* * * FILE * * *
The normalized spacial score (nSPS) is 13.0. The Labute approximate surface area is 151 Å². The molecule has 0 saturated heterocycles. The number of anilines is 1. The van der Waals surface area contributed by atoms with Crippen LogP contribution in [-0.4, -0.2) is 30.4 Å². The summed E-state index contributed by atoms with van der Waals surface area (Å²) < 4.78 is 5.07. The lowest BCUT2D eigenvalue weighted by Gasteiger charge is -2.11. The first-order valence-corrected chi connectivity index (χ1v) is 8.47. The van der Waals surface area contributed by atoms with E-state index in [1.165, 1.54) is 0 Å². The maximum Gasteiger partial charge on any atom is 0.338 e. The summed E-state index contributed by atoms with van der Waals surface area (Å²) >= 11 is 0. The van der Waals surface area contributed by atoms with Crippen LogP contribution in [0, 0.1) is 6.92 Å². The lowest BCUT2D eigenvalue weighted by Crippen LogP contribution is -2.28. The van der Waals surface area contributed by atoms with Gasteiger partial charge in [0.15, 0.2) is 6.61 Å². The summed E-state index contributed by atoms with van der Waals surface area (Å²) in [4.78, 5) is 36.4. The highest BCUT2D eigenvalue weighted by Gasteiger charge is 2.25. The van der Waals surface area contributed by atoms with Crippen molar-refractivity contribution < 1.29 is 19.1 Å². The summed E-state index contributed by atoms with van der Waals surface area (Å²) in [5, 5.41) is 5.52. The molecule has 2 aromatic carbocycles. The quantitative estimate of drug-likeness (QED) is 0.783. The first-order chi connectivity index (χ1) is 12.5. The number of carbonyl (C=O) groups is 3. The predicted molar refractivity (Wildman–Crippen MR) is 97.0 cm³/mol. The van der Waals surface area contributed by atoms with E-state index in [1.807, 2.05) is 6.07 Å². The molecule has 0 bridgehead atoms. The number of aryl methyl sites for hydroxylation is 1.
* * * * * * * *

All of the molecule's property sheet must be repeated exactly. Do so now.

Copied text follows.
The normalized spacial score (nSPS) is 13.0. The Labute approximate surface area is 151 Å². The molecule has 0 saturated heterocycles. The number of anilines is 1. The van der Waals surface area contributed by atoms with Crippen LogP contribution in [-0.4, -0.2) is 30.4 Å². The summed E-state index contributed by atoms with van der Waals surface area (Å²) < 4.78 is 5.07. The lowest BCUT2D eigenvalue weighted by Gasteiger charge is -2.11. The first-order valence-corrected chi connectivity index (χ1v) is 8.47. The van der Waals surface area contributed by atoms with E-state index in [1.165, 1.54) is 0 Å². The maximum Gasteiger partial charge on any atom is 0.338 e. The summed E-state index contributed by atoms with van der Waals surface area (Å²) >= 11 is 0. The van der Waals surface area contributed by atoms with Crippen LogP contribution in [0, 0.1) is 6.92 Å². The lowest BCUT2D eigenvalue weighted by Crippen LogP contribution is -2.28. The van der Waals surface area contributed by atoms with Gasteiger partial charge in [0.15, 0.2) is 6.61 Å². The summed E-state index contributed by atoms with van der Waals surface area (Å²) in [4.78, 5) is 36.4. The highest BCUT2D eigenvalue weighted by Gasteiger charge is 2.25. The van der Waals surface area contributed by atoms with Crippen molar-refractivity contribution < 1.29 is 19.1 Å². The summed E-state index contributed by atoms with van der Waals surface area (Å²) in [5, 5.41) is 5.52. The molecule has 2 aromatic carbocycles. The quantitative estimate of drug-likeness (QED) is 0.783. The first-order chi connectivity index (χ1) is 12.5. The number of carbonyl (C=O) groups is 3. The predicted molar refractivity (Wildman–Crippen MR) is 97.0 cm³/mol. The van der Waals surface area contributed by atoms with E-state index in [1.807, 2.05) is 6.07 Å². The molecule has 0 bridgehead atoms. The number of aryl methyl sites for hydroxylation is 1.